A more deluxe version, the HS-200, was introduced in April 1968,[23] and provided a large control console with variable speed playback. This made it ideal for instant replay for sports events and precise timing control in post-production service. CBS-TV was the first to use the technique during live sportscasts, though it was quickly adopted by all American TV networks. The HS-200, which was an HS-100 connected to a control console, had greater precise frame and timing control capability, lending itself to post-production applications like special effects and titles. The HS-200 had a frame accurate timing computer that enabled frame-accurate cuts and dissolve transitions by way of a two-input video switcher. Slow-motion sequences could likewise be programmed and could be "triggered" to begin via an external control pulse such as might come from an external VTR editor like the Ampex VR-2000 VTR with Editec. The HS-200 was the first system capable of single-frame video animation recording, using magnetic discs as opposed to videotape. The HS-200 also provided a readout with specific frame numbers showing from the 900 frames available (NTSC version). Sequences could be triggered to start from any of these 900 frames with frame-accurate repeatability for creative fine tuning of sequence start and end points.

Type A[edit]

1 inch type A videotape (designated Type A by the Society of Motion Picture and Television Engineers, SMPTE) was an open-reel helical scan videotape format developed by Ampex in 1965, one of the first standardized open-reel videotape formats in the 1 inch (25 mm) width; most others of that size at that time were proprietary.

Type C[edit]

1 inch type C videotape (designated Type C by SMPTE) was a professional open-reel videotape format co-developed and introduced by Ampex and Sony in 1976. It became the replacement in the professional video and television broadcast industries for the then-incumbent Quadruplex.


D2 is a digital video tape format created by Ampex and other manufacturers (through a standards group of SMPTE) and introduced at the 1988 NAB (National Association of Broadcasters) convention as a lower-cost alternative to the D-1 format. Like D-1, D-2 video is uncompressed; however, it saves bandwidth and other costs by sampling a fully encoded NTSC or PAL composite video signal, and storing it directly to magnetic tape, rather than sampling component video. This is known as digital composite.

AMPEX DCT-1700D (1992)

DCT and DST[edit]

Digital Component Technology (DCT) and Data Storage Technology (DST) are VTR and data storage devices respectively, created by Ampex in 1992. Both were similar to the D1 and D2 VTR formats, using a 19-millimetre (34 in) width, with the DCT format using DCT (discrete cosine transform) video compression, also its namesake.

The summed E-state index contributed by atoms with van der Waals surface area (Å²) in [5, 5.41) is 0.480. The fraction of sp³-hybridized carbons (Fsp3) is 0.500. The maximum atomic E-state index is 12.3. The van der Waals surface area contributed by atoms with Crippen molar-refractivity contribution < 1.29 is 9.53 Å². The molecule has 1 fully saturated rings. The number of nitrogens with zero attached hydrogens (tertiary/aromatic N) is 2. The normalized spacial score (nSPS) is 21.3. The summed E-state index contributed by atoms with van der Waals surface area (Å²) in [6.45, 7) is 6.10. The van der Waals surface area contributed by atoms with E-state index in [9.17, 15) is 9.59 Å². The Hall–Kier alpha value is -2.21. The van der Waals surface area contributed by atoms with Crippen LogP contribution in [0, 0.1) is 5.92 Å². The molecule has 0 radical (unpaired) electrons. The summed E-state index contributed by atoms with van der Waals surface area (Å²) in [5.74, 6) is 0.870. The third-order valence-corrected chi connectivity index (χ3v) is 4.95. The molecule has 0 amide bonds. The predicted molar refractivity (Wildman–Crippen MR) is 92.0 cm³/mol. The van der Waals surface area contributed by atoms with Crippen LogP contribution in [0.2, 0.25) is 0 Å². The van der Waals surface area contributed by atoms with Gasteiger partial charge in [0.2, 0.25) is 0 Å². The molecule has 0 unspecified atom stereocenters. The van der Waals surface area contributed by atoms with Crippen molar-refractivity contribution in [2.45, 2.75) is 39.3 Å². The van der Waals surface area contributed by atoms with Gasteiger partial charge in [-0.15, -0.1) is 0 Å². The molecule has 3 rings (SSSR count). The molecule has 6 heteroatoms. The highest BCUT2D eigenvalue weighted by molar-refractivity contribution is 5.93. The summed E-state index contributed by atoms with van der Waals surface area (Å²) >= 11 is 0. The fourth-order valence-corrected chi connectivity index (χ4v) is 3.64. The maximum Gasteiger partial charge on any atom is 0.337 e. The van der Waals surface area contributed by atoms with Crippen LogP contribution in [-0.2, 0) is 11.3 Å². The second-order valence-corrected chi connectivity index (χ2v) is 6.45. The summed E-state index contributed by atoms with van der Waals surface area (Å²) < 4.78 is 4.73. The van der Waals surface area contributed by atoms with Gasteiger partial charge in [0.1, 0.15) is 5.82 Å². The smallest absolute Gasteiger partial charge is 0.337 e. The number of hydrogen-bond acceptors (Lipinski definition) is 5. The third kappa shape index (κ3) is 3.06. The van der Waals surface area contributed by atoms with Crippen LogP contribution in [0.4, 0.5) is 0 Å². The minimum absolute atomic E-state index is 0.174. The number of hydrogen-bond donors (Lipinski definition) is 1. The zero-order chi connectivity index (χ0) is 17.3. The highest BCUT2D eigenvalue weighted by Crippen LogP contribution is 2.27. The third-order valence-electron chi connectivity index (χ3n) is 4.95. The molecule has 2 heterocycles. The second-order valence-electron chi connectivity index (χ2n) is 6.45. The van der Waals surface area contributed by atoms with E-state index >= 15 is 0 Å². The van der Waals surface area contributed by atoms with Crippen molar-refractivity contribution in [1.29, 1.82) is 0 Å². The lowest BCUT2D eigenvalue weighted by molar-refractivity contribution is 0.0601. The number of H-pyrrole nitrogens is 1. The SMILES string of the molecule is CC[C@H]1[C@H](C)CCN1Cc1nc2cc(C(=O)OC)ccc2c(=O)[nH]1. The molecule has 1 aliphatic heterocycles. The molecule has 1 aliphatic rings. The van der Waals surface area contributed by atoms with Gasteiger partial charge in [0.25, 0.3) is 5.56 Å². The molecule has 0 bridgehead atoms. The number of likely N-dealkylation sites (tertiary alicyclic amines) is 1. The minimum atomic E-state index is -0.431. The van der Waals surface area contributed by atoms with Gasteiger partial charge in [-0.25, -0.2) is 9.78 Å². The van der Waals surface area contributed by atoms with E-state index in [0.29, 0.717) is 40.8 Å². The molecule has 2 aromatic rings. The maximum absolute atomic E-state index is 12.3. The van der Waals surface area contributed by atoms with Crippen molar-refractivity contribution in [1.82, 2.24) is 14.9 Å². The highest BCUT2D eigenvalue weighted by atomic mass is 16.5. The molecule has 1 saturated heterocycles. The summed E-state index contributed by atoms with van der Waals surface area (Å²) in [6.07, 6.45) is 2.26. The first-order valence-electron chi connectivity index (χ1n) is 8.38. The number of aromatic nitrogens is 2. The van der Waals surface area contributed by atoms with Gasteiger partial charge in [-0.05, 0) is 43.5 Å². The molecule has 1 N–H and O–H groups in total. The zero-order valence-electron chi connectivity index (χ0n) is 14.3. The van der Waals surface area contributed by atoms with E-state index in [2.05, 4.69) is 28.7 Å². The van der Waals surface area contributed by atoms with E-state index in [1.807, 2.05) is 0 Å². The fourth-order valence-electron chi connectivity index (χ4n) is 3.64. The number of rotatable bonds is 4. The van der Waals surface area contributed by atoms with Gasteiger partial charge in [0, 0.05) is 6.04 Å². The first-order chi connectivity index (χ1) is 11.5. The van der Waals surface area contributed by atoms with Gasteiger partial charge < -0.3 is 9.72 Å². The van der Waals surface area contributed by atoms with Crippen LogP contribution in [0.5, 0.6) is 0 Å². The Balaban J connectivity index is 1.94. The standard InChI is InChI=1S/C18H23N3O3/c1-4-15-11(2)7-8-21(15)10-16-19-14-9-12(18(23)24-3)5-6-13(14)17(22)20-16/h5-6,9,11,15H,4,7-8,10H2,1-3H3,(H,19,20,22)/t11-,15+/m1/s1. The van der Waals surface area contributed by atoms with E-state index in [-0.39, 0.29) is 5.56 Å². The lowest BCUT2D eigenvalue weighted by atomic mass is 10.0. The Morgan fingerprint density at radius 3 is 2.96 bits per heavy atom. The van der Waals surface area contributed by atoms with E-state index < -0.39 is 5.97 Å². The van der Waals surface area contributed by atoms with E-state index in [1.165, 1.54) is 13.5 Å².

The DCT and DST formats yielded relatively high capacity and speed for data and video. Double-density DST data storage was introduced in 1996. The final generation of these products were quad density, introduced in 2000, resulting in a large cartridge holding 660GB of data.


  • In 1948, the first tape-delayed U.S. radio program was broadcast by using an Ampex Model 200 tape recorder.
  • In May 1949 Model 300 introduced improvements in audio head, tape drive and tape path.
  • In 1950, Model 400 introduced lower cost professional quality audio recorder, soon to be replaced by the Model 400A, which was the logical precursor of the Model 350.
  • In 1950, Ampex introduced the first "dedicated" instrumentation recorder, Model 500, built for the U.S. Navy.
  • In April 1953 Model 350 introduced audio recorder to replace the Model 400/Model 400A. The Model 350 had more simplicity and durability. Ampex released the 35 mm four-track CinemaScope stereo reproduction system.
  • In May 1954 Model 600 introduced mastering quality audio portable recorder. Models 3200-3300 high-speed duplicators also introduced.
  • In 1954, in a recording studio equipped with an Ampex reel-to-reel audio tape recording machine, an unknown truck driver named Elvis Presley recorded his historic first single, "That's All Right" at Sun Studios in Memphis. Also that year, Ampex introduced the first multi-track audio recorder derived from multi-track data recording technology.
  • In 1955, Ampex released the 70 mm and 35 mm six-track and four-track Todd-AO system, and an improved 35mm four-track system.
  • On March 14, 1956, The Ampex VRX-1000 (later renamed the Mark IV) videotape recorder is introduced at the National Association of Radio and Television Broadcasters in Chicago. This is the first practical videotape recorder and is hailed as a major technological breakthrough. CBS goes on air with the first videotape delayed broadcast, Douglas Edwards and The News, on November 30, 1956, from Los Angeles, California, using the Ampex Mark IV.